Fences & Flowers

The CB Bain Blog

Data, measurements, statistics, calculations. The different terms for real estate stats seem endless. You may hear these descriptions, but what use are they really and how are these numbers relevant to your transaction? One form of calculation is called the Absorption Rate. Also known as “the months of inventory based on closed sales,” it is a way of knowing how much time it would take to sell the homes currently listed. By using this form of calculation, you can determine whether it is a seller’s or buyer’s market. Studying the Puget Sounds’ low Absorption Rate will enable those selling to maximize their potential in today’s real estate market.

These days, you can’t seem to go anywhere without someone talking about real estate values. A common discussion of how much value a homeowner’s house has gained can be heard at most any get together or neighborhood Starbucks. With the press constantly writing about the real estate market, these discussions can be quite competitive. Depending on where you live in King County, last year, your value may have increased between 10-20 percent. While someone living in Seattle has seen some of the largest gains in the country, the rest of King County has also benefited from our region’s demand. But how has the rest of King County increased compared to Seattle, and is the big city really the big winner in this value battle?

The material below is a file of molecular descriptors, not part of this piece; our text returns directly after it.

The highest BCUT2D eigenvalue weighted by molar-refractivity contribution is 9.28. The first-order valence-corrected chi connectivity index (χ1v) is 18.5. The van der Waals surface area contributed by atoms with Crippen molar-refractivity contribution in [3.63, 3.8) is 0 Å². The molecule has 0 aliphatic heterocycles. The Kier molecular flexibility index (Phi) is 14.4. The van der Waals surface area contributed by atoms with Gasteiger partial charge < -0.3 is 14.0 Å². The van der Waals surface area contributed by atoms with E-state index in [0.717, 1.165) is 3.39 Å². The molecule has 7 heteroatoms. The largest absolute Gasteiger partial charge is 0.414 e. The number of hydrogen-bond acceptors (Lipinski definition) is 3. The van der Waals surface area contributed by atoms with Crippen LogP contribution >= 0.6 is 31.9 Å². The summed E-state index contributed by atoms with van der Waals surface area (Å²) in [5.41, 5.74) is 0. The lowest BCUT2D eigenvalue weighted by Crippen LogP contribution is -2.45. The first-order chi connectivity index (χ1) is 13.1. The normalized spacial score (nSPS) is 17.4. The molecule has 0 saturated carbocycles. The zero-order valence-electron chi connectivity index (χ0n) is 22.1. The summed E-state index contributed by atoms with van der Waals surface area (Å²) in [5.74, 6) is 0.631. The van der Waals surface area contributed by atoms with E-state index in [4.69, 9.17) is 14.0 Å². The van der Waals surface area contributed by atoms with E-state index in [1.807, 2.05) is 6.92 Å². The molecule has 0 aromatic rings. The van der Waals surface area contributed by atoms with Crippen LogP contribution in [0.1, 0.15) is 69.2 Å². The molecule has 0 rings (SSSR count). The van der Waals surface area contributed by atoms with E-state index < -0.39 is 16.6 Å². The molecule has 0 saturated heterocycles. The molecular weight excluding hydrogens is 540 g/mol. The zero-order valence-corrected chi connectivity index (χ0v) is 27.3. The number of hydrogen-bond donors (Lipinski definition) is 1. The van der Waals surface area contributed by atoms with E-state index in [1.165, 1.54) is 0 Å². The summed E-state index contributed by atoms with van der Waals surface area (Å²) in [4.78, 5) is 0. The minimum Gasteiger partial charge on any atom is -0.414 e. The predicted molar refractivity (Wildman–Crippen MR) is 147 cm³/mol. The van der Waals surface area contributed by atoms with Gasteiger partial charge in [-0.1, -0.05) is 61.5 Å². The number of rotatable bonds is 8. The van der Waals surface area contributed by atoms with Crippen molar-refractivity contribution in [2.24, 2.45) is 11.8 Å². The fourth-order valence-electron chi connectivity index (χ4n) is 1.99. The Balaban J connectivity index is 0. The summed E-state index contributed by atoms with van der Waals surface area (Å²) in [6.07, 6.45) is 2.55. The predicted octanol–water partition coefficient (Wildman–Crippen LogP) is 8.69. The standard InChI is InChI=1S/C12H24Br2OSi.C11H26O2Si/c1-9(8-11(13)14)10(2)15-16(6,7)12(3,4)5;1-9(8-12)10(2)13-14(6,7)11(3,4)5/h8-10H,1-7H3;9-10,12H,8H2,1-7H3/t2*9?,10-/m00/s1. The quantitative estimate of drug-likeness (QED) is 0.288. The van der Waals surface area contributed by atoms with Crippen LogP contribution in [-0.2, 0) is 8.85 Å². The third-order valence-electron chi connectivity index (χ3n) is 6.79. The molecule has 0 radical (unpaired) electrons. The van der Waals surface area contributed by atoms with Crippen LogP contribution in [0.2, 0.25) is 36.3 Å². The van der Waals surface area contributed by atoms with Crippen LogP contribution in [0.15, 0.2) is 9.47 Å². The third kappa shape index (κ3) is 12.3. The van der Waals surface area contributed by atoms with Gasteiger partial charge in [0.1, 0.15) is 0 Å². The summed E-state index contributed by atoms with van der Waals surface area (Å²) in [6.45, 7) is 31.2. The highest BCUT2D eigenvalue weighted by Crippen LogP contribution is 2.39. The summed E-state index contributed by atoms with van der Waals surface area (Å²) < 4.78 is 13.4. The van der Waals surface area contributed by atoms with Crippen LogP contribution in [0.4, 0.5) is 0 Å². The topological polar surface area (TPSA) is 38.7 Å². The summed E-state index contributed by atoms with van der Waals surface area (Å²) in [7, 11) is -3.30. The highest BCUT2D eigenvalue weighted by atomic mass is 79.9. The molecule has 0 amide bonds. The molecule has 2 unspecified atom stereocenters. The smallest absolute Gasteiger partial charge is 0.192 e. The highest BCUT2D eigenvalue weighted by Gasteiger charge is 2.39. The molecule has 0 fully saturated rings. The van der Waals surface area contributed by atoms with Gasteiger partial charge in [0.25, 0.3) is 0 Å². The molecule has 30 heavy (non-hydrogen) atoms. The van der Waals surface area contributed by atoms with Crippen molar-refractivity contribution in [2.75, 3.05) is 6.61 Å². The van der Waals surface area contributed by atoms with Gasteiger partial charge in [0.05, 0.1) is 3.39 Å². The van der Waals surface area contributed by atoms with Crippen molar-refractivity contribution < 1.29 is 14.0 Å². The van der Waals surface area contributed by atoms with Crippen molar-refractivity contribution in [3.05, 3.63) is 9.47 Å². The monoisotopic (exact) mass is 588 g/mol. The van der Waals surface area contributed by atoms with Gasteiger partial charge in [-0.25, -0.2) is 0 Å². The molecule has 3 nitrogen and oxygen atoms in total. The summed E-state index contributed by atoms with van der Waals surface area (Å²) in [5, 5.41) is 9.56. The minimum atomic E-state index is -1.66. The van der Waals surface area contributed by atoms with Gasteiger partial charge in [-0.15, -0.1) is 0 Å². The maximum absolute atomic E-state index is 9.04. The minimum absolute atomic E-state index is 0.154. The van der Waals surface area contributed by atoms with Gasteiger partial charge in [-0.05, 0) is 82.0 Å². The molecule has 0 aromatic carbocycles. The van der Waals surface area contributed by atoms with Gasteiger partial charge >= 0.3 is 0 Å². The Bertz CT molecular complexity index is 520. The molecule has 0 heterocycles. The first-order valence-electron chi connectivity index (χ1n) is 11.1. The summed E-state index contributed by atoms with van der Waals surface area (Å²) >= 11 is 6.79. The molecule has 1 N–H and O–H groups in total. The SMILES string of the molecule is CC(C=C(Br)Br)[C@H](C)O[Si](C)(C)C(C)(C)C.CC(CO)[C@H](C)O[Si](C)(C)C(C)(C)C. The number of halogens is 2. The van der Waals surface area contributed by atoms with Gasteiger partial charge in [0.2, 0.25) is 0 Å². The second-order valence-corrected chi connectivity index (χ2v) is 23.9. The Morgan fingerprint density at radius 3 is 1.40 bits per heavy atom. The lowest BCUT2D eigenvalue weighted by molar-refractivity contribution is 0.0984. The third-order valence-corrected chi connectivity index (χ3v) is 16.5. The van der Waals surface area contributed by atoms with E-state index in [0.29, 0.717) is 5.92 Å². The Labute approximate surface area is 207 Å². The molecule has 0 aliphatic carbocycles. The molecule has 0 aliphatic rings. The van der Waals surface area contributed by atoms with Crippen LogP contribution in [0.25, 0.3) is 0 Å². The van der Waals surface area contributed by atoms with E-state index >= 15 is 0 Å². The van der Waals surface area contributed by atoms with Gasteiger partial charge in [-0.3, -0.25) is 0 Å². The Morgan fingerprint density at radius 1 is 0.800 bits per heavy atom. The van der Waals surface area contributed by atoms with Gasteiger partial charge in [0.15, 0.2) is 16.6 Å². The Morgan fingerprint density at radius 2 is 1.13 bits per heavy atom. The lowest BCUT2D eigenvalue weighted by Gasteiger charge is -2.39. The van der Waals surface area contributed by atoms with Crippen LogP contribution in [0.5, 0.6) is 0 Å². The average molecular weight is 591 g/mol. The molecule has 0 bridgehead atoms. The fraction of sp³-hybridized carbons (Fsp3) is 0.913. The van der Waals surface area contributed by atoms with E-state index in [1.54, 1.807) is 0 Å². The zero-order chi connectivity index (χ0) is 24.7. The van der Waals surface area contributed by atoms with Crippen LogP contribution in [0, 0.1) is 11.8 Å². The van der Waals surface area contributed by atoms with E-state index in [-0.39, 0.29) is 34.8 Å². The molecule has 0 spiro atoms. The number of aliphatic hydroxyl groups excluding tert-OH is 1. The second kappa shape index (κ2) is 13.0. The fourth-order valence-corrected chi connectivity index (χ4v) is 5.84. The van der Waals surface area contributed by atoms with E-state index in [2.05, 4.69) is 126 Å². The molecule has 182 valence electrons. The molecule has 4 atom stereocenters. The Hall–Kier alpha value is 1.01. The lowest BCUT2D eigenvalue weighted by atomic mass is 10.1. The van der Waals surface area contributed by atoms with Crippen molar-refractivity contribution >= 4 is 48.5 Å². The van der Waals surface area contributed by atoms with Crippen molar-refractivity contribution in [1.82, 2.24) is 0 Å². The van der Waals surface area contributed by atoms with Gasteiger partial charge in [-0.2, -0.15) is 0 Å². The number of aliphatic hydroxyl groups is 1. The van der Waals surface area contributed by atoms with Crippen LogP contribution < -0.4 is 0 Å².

The luxury real estate market in Seattle is heating up, and it's not the first time. By the turn of the 20th century, the gold rush had brought tens of thousands to the area; families seeking wealth, and merchants all wanting their piece of Klondike gold. Now, top employers like Boeing, Microsoft, and Amazon.com, as well as Silicon Valley tech firms expanding, are boosting the Emerald City’s popularity once again, and folks are flocking to the beautiful Pacific Northwest in record numbers.

Summer’s heating up in more ways than one. In most areas of the country the real estate market is red-hot: inventory is low, prices are going up and everybody’s chasing the same American Dream – a three-bed, two-bath, single-story house with an open floor plan.  



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